A Beginner’s Guide to Using Vitamin C the Correct Way


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If you’ve made your way to skin care TikTok by now, you’ve seen dermatologists and skin care lovers buzzing about vitamin C. The latest in the sequence of viral hero ingredients, vitamin C is best known for helping to fight dark spots and boost collagen production to keep your skin looking plump and smooth.

“Vitamin C is a potent antioxidant that reduces the appearance of fine lines and wrinkles,” says cosmetic dermatologist Dr. Ife Rodney, MD, FAAD. “It also brightens your skin tone by reducing melanin production in the skin and protects against UV damage and environmental pollutants.”

With all its skin-nurturing properties, it makes sense why vitamin C has crept into cleansers, moisturizers, and serums. However, adding a new ingredient to your skincare routine can be a bit nerve-wracking, especially if you have sensitive or reactive skin. Understanding how different ingredients work with your specific skin type is important to achieving your skin goals.

Ahead, we talked with skin care professionals to give you all the details you need to know about vitamin C before adding it to your stash.

What are the benefits of vitamin C for the Skin?

You might be more familiar with its benefits when you drink your morning glass of orange juice, but vitamin C has impressive benefits for the skin. Similar to how taking the supplement makes your body feel its best by supporting your immune system, topical use helps boost collagen production and fade dark marks and fine lines. “Vitamin C helps people with uneven or blotchy skin and can help even out skin tone; it also reduces the appearance of brown spots from sun damage,” says double-board certified cosmetic dermatologist Dr. Karan Lal DO, FAAD

What is the best way to incorporate vitamin C into your skincare routine?

You’ve probably seen a variety of products advertising vitamin C as the standout ingredient, but finding the best way to work it into your routine might help to increase its effectiveness for more noticeable results. According to Lal, “It’s best to use vitamin C every morning to help fight against free radicals that we come in contact with every day.”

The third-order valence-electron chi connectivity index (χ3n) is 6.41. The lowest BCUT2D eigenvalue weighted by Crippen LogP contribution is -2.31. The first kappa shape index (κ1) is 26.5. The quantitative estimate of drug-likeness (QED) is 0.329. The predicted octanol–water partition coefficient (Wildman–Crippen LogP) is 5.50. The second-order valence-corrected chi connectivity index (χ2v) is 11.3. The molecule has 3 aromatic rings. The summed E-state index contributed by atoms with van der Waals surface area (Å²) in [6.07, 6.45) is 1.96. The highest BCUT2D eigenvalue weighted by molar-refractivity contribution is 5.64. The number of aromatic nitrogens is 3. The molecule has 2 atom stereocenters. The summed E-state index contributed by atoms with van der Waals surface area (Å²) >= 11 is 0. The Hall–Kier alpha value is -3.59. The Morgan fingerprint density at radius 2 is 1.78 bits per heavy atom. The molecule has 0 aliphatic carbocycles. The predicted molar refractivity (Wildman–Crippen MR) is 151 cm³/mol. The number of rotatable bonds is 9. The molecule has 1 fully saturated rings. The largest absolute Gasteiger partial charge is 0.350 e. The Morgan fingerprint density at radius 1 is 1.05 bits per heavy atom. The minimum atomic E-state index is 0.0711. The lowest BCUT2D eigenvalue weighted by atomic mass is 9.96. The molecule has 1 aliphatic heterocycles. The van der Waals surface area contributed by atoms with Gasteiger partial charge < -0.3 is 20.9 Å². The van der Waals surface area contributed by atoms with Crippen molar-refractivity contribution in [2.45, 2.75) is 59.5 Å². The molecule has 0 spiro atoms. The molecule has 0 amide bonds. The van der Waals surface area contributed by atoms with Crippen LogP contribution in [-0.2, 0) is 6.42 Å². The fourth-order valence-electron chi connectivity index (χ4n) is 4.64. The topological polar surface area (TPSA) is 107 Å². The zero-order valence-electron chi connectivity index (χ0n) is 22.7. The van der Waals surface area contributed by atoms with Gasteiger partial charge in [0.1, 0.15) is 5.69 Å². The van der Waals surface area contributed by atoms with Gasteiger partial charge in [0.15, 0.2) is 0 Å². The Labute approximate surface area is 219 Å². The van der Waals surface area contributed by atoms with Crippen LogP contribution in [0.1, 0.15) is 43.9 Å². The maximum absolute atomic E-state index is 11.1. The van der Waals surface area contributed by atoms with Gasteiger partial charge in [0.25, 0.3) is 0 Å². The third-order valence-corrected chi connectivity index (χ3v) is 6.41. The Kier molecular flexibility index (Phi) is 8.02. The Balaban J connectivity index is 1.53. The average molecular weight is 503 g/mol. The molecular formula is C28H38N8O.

If you tend to use other serums in your routine, try adding a boost of vitamin C to the mix to enhance your results. “Use this in the morning after a hyaluronic acid serum, before moisturizer and sunscreen,” Lal continues.

How often should you use vitamin C?

Depending on your skin type, it’s best to start using vitamin C gradually to ensure your skin won’t react negatively. Once you’ve decided that vitamin C works for you, adding it to your routine every day is the best way to see noticeable results and prevent skin issues like sun damage and fine lines.

Are there certain skin types that should avoid vitamin C?

Before using any skin care product, taking a quick inventory of your skin to learn your skin type and understanding what exactly it needs is imperative. Knowing what issues you’re looking to target can make the process of incorporating new products much easier, but can also keep you from possibly damaging your skin.

“If you have sensitive skin, vitamin C may cause redness, irritation, or even acne flares,” says Rodney. “Before using it on your entire face, do a patch test on a small area of skin to make sure that it’s right for you. Then you can start by using the vitamin C serum every other day, then gradually increase to daily use.”

Can vitamin C have different effects on certain skin types?

“Vitamin C is a go-to for all skin types and tones, but it can be especially useful if you have dark spots or hyperpigmentation. Even if you do not have skin discoloration, vitamin C can help you achieve that bright, dewy glow,” says Rodney. For acne- and rosacea-prone skin, it can help to reduce redness and inflammation, and the effect on collagen production also makes it ideal for aging skin, where fine lines are the issue,” she continues.

Because Vitamin C in its active form may be a bit too intense for certain skin types, searching for products that are a bit gentler is a good alternative. In this case, Lal suggests opting for ingredients like, “magnesium ascorbyl phosphate, sodium ascorbyl phosphate, ascorbyl palmitate, and ascorbyl glucoside.”

Are there any negative effects of using vitamin C on your skin?

Introducing an active ingredient into your skin care routine is not one-size-fits-all. Luckily, reactions to vitamin C aren’t too hard to dodge. “I recommend vitamin C to many of my patients because the negative effects are mild and easy to avoid,” says Rodney. “As with other skincare agents, it can make your skin sensitive to the sun. So be sure to use sunscreen that is at least SPF 30 in your skincare regimen after applying a vitamin C serum.”

Many, particularly those who are more sensitive, tend to worry about breakouts with new products. Remember to take it slow to find out if your skin can receive vitamin C without any adverse reactions. “To prevent irritation, especially if you have sensitive skin, start slowly, then gradually work up to daily use,” Rodney suggests.

Also, it’s important to know what other ingredients you regularly use in you skin care routine to ensure you reap all the benefits of vitamin C. “You want to make sure you aren’t using AHAs/BHAs and or retinoids at the same time as vitamin C, as it may become inactivated,” says Lal.

What are the best vitamin C serums to use?

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